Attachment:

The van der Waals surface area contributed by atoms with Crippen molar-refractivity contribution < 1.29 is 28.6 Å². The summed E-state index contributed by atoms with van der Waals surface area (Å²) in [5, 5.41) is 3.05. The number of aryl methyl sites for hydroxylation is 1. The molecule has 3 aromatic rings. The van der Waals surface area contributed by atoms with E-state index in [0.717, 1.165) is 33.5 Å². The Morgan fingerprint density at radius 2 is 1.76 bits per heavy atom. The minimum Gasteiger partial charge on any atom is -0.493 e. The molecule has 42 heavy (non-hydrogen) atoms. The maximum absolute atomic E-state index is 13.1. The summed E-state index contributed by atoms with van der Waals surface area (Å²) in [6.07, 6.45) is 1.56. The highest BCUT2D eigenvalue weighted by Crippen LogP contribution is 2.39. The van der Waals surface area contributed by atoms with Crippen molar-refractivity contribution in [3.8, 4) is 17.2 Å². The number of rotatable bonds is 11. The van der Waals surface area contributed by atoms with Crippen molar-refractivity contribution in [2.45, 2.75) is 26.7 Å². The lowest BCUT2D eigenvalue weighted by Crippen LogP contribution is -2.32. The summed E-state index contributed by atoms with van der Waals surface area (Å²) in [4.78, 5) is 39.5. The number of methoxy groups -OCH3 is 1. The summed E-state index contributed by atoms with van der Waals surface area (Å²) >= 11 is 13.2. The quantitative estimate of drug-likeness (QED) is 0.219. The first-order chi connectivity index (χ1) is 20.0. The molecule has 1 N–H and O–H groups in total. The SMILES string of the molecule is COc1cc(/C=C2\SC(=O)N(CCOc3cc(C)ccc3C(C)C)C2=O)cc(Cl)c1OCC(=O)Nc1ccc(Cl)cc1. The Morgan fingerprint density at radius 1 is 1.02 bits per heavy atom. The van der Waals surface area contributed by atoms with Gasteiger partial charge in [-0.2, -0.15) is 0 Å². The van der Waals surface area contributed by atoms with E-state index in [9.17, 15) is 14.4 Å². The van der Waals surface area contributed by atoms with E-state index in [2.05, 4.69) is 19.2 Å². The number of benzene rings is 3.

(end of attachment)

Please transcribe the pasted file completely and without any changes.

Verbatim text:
The van der Waals surface area contributed by atoms with Crippen molar-refractivity contribution < 1.29 is 28.6 Å². The summed E-state index contributed by atoms with van der Waals surface area (Å²) in [5, 5.41) is 3.05. The number of aryl methyl sites for hydroxylation is 1. The molecule has 3 aromatic rings. The van der Waals surface area contributed by atoms with E-state index in [0.717, 1.165) is 33.5 Å². The Morgan fingerprint density at radius 2 is 1.76 bits per heavy atom. The minimum Gasteiger partial charge on any atom is -0.493 e. The molecule has 42 heavy (non-hydrogen) atoms. The maximum absolute atomic E-state index is 13.1. The summed E-state index contributed by atoms with van der Waals surface area (Å²) in [6.07, 6.45) is 1.56. The highest BCUT2D eigenvalue weighted by Crippen LogP contribution is 2.39. The van der Waals surface area contributed by atoms with Crippen molar-refractivity contribution in [3.8, 4) is 17.2 Å². The number of rotatable bonds is 11. The van der Waals surface area contributed by atoms with Crippen molar-refractivity contribution in [2.45, 2.75) is 26.7 Å². The lowest BCUT2D eigenvalue weighted by Crippen LogP contribution is -2.32. The summed E-state index contributed by atoms with van der Waals surface area (Å²) in [4.78, 5) is 39.5. The number of methoxy groups -OCH3 is 1. The summed E-state index contributed by atoms with van der Waals surface area (Å²) >= 11 is 13.2. The quantitative estimate of drug-likeness (QED) is 0.219. The first-order chi connectivity index (χ1) is 20.0. The molecule has 1 N–H and O–H groups in total. The SMILES string of the molecule is COc1cc(/C=C2\SC(=O)N(CCOc3cc(C)ccc3C(C)C)C2=O)cc(Cl)c1OCC(=O)Nc1ccc(Cl)cc1. The Morgan fingerprint density at radius 1 is 1.02 bits per heavy atom. The van der Waals surface area contributed by atoms with Gasteiger partial charge in [-0.2, -0.15) is 0 Å². The van der Waals surface area contributed by atoms with E-state index in [9.17, 15) is 14.4 Å². The van der Waals surface area contributed by atoms with E-state index in [2.05, 4.69) is 19.2 Å². The number of benzene rings is 3.